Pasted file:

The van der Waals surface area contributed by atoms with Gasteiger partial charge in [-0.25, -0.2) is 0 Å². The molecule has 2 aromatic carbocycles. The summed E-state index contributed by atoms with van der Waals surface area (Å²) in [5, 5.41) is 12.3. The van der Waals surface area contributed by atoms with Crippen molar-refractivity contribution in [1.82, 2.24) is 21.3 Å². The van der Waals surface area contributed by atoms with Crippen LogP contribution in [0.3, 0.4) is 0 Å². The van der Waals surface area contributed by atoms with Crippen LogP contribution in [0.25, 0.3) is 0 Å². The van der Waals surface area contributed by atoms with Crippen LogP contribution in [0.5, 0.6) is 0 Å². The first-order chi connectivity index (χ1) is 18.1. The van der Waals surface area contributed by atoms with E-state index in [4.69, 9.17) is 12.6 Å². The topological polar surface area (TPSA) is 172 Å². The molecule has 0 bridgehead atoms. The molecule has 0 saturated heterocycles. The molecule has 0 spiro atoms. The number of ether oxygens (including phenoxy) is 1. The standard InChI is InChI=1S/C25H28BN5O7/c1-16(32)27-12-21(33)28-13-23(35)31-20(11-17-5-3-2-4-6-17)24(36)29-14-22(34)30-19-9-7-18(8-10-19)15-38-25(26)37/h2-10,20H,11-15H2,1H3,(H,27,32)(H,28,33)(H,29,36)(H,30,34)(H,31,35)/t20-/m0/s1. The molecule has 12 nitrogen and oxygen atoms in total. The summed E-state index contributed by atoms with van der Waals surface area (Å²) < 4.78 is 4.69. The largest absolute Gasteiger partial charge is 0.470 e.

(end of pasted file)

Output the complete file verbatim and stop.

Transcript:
The van der Waals surface area contributed by atoms with Gasteiger partial charge in [-0.25, -0.2) is 0 Å². The molecule has 2 aromatic carbocycles. The summed E-state index contributed by atoms with van der Waals surface area (Å²) in [5, 5.41) is 12.3. The van der Waals surface area contributed by atoms with Crippen molar-refractivity contribution in [1.82, 2.24) is 21.3 Å². The van der Waals surface area contributed by atoms with Crippen LogP contribution in [0.3, 0.4) is 0 Å². The van der Waals surface area contributed by atoms with Crippen LogP contribution in [0.25, 0.3) is 0 Å². The van der Waals surface area contributed by atoms with Crippen LogP contribution in [0.5, 0.6) is 0 Å². The first-order chi connectivity index (χ1) is 18.1. The van der Waals surface area contributed by atoms with E-state index in [4.69, 9.17) is 12.6 Å². The topological polar surface area (TPSA) is 172 Å². The molecule has 0 bridgehead atoms. The molecule has 0 saturated heterocycles. The molecule has 0 spiro atoms. The number of ether oxygens (including phenoxy) is 1. The standard InChI is InChI=1S/C25H28BN5O7/c1-16(32)27-12-21(33)28-13-23(35)31-20(11-17-5-3-2-4-6-17)24(36)29-14-22(34)30-19-9-7-18(8-10-19)15-38-25(26)37/h2-10,20H,11-15H2,1H3,(H,27,32)(H,28,33)(H,29,36)(H,30,34)(H,31,35)/t20-/m0/s1. The molecule has 12 nitrogen and oxygen atoms in total. The summed E-state index contributed by atoms with van der Waals surface area (Å²) < 4.78 is 4.69. The largest absolute Gasteiger partial charge is 0.470 e.